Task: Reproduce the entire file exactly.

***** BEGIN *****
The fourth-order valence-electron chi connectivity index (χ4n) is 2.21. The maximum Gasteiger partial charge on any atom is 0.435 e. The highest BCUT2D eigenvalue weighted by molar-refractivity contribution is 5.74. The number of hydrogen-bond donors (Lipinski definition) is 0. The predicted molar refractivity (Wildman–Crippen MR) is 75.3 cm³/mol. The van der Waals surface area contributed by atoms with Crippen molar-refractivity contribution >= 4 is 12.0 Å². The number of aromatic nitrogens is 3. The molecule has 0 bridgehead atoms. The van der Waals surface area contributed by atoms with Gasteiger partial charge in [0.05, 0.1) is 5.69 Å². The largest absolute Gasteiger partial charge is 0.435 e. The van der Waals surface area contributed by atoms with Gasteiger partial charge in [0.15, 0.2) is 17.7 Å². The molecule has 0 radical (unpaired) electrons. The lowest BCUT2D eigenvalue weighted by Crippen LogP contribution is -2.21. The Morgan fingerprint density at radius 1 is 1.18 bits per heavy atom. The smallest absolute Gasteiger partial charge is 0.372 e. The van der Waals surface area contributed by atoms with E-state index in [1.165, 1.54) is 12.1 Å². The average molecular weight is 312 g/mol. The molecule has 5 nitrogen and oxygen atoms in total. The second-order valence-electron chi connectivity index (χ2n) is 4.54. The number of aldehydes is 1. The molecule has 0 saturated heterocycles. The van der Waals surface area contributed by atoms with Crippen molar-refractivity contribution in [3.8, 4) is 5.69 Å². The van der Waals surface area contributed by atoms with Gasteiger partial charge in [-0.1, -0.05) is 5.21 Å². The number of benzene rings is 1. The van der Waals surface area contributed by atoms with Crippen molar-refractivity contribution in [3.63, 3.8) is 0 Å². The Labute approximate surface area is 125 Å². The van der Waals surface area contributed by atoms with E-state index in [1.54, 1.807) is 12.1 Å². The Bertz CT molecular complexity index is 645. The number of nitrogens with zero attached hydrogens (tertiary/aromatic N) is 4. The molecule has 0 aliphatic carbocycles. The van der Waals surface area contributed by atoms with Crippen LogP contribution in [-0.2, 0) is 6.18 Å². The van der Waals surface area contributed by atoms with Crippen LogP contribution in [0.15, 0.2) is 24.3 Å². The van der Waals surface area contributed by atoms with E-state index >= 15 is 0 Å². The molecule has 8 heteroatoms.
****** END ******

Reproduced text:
The fourth-order valence-electron chi connectivity index (χ4n) is 2.21. The maximum Gasteiger partial charge on any atom is 0.435 e. The highest BCUT2D eigenvalue weighted by molar-refractivity contribution is 5.74. The number of hydrogen-bond donors (Lipinski definition) is 0. The predicted molar refractivity (Wildman–Crippen MR) is 75.3 cm³/mol. The van der Waals surface area contributed by atoms with Crippen molar-refractivity contribution >= 4 is 12.0 Å². The number of aromatic nitrogens is 3. The molecule has 0 bridgehead atoms. The van der Waals surface area contributed by atoms with Gasteiger partial charge in [0.05, 0.1) is 5.69 Å². The largest absolute Gasteiger partial charge is 0.435 e. The van der Waals surface area contributed by atoms with Gasteiger partial charge in [0.15, 0.2) is 17.7 Å². The molecule has 0 radical (unpaired) electrons. The lowest BCUT2D eigenvalue weighted by Crippen LogP contribution is -2.21. The Morgan fingerprint density at radius 1 is 1.18 bits per heavy atom. The smallest absolute Gasteiger partial charge is 0.372 e. The van der Waals surface area contributed by atoms with E-state index in [1.165, 1.54) is 12.1 Å². The average molecular weight is 312 g/mol. The molecule has 5 nitrogen and oxygen atoms in total. The second-order valence-electron chi connectivity index (χ2n) is 4.54. The number of aldehydes is 1. The molecule has 0 saturated heterocycles. The van der Waals surface area contributed by atoms with Crippen molar-refractivity contribution in [3.8, 4) is 5.69 Å². The van der Waals surface area contributed by atoms with Gasteiger partial charge in [-0.1, -0.05) is 5.21 Å². The number of benzene rings is 1. The van der Waals surface area contributed by atoms with Crippen molar-refractivity contribution in [3.63, 3.8) is 0 Å². The Labute approximate surface area is 125 Å². The van der Waals surface area contributed by atoms with E-state index in [1.54, 1.807) is 12.1 Å². The Bertz CT molecular complexity index is 645. The number of nitrogens with zero attached hydrogens (tertiary/aromatic N) is 4. The molecule has 0 aliphatic carbocycles. The van der Waals surface area contributed by atoms with Crippen LogP contribution in [-0.2, 0) is 6.18 Å². The van der Waals surface area contributed by atoms with Crippen LogP contribution in [0.15, 0.2) is 24.3 Å². The van der Waals surface area contributed by atoms with E-state index >= 15 is 0 Å². The molecule has 8 heteroatoms.